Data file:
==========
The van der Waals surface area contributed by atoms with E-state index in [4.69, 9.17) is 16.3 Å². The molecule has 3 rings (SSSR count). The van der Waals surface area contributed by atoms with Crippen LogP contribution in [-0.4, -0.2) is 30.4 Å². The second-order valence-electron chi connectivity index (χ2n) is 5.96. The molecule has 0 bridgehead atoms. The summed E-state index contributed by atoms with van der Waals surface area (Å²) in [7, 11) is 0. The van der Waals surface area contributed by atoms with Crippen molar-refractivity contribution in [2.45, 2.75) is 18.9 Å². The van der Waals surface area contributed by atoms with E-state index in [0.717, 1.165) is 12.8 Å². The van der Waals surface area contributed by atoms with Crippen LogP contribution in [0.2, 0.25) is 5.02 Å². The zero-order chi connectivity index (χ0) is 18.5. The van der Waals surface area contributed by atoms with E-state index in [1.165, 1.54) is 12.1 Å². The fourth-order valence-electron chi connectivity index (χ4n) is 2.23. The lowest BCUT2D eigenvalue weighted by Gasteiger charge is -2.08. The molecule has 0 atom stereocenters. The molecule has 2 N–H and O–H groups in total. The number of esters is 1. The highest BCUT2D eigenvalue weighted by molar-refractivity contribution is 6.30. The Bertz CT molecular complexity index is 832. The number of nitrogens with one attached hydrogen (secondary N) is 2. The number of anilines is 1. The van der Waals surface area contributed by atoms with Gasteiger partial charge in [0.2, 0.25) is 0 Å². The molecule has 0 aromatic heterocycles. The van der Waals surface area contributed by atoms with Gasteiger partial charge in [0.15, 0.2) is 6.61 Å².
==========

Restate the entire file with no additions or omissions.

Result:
The van der Waals surface area contributed by atoms with E-state index in [4.69, 9.17) is 16.3 Å². The molecule has 3 rings (SSSR count). The van der Waals surface area contributed by atoms with Crippen LogP contribution in [-0.4, -0.2) is 30.4 Å². The second-order valence-electron chi connectivity index (χ2n) is 5.96. The molecule has 0 bridgehead atoms. The summed E-state index contributed by atoms with van der Waals surface area (Å²) in [7, 11) is 0. The van der Waals surface area contributed by atoms with Crippen molar-refractivity contribution in [2.45, 2.75) is 18.9 Å². The van der Waals surface area contributed by atoms with E-state index in [0.717, 1.165) is 12.8 Å². The van der Waals surface area contributed by atoms with Crippen LogP contribution in [0.2, 0.25) is 5.02 Å². The zero-order chi connectivity index (χ0) is 18.5. The van der Waals surface area contributed by atoms with E-state index in [1.165, 1.54) is 12.1 Å². The fourth-order valence-electron chi connectivity index (χ4n) is 2.23. The lowest BCUT2D eigenvalue weighted by Gasteiger charge is -2.08. The molecule has 0 atom stereocenters. The molecule has 2 N–H and O–H groups in total. The number of esters is 1. The highest BCUT2D eigenvalue weighted by molar-refractivity contribution is 6.30. The Bertz CT molecular complexity index is 832. The number of nitrogens with one attached hydrogen (secondary N) is 2. The number of anilines is 1. The van der Waals surface area contributed by atoms with Gasteiger partial charge in [0.2, 0.25) is 0 Å². The molecule has 0 aromatic heterocycles. The van der Waals surface area contributed by atoms with Gasteiger partial charge in [0.15, 0.2) is 6.61 Å².